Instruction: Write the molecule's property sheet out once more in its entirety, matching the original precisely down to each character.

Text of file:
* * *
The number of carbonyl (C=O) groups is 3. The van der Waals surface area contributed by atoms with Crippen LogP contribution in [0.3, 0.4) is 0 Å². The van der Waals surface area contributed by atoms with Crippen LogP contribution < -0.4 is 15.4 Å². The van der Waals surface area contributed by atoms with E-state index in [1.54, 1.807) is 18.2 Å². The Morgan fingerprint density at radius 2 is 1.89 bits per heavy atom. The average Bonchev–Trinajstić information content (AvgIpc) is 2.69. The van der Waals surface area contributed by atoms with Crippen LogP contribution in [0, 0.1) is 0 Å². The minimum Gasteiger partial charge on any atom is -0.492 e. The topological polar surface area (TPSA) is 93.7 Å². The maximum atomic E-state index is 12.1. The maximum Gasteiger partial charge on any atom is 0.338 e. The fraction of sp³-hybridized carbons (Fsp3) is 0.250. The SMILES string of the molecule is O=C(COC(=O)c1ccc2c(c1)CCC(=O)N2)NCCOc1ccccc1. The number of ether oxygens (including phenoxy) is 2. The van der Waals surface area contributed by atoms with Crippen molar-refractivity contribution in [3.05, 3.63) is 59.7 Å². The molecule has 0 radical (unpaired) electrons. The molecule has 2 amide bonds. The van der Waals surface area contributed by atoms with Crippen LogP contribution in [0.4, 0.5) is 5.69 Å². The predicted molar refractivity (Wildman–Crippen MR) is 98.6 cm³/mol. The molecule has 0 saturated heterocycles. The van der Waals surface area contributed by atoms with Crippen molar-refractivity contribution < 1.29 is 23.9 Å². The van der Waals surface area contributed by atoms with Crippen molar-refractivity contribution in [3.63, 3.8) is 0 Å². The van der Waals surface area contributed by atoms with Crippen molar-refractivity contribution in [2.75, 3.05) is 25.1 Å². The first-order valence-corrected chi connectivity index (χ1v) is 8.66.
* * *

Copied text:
The number of carbonyl (C=O) groups is 3. The van der Waals surface area contributed by atoms with Crippen LogP contribution in [0.3, 0.4) is 0 Å². The van der Waals surface area contributed by atoms with Crippen LogP contribution < -0.4 is 15.4 Å². The van der Waals surface area contributed by atoms with E-state index in [1.54, 1.807) is 18.2 Å². The Morgan fingerprint density at radius 2 is 1.89 bits per heavy atom. The average Bonchev–Trinajstić information content (AvgIpc) is 2.69. The van der Waals surface area contributed by atoms with Crippen LogP contribution in [0, 0.1) is 0 Å². The minimum Gasteiger partial charge on any atom is -0.492 e. The topological polar surface area (TPSA) is 93.7 Å². The maximum atomic E-state index is 12.1. The maximum Gasteiger partial charge on any atom is 0.338 e. The fraction of sp³-hybridized carbons (Fsp3) is 0.250. The SMILES string of the molecule is O=C(COC(=O)c1ccc2c(c1)CCC(=O)N2)NCCOc1ccccc1. The number of ether oxygens (including phenoxy) is 2. The van der Waals surface area contributed by atoms with Crippen molar-refractivity contribution in [3.05, 3.63) is 59.7 Å². The molecule has 0 radical (unpaired) electrons. The molecule has 2 amide bonds. The van der Waals surface area contributed by atoms with Crippen LogP contribution in [0.4, 0.5) is 5.69 Å². The predicted molar refractivity (Wildman–Crippen MR) is 98.6 cm³/mol. The molecule has 0 saturated heterocycles. The van der Waals surface area contributed by atoms with Crippen molar-refractivity contribution < 1.29 is 23.9 Å². The van der Waals surface area contributed by atoms with Crippen molar-refractivity contribution in [3.63, 3.8) is 0 Å². The van der Waals surface area contributed by atoms with Crippen molar-refractivity contribution in [2.75, 3.05) is 25.1 Å². The first-order valence-corrected chi connectivity index (χ1v) is 8.66.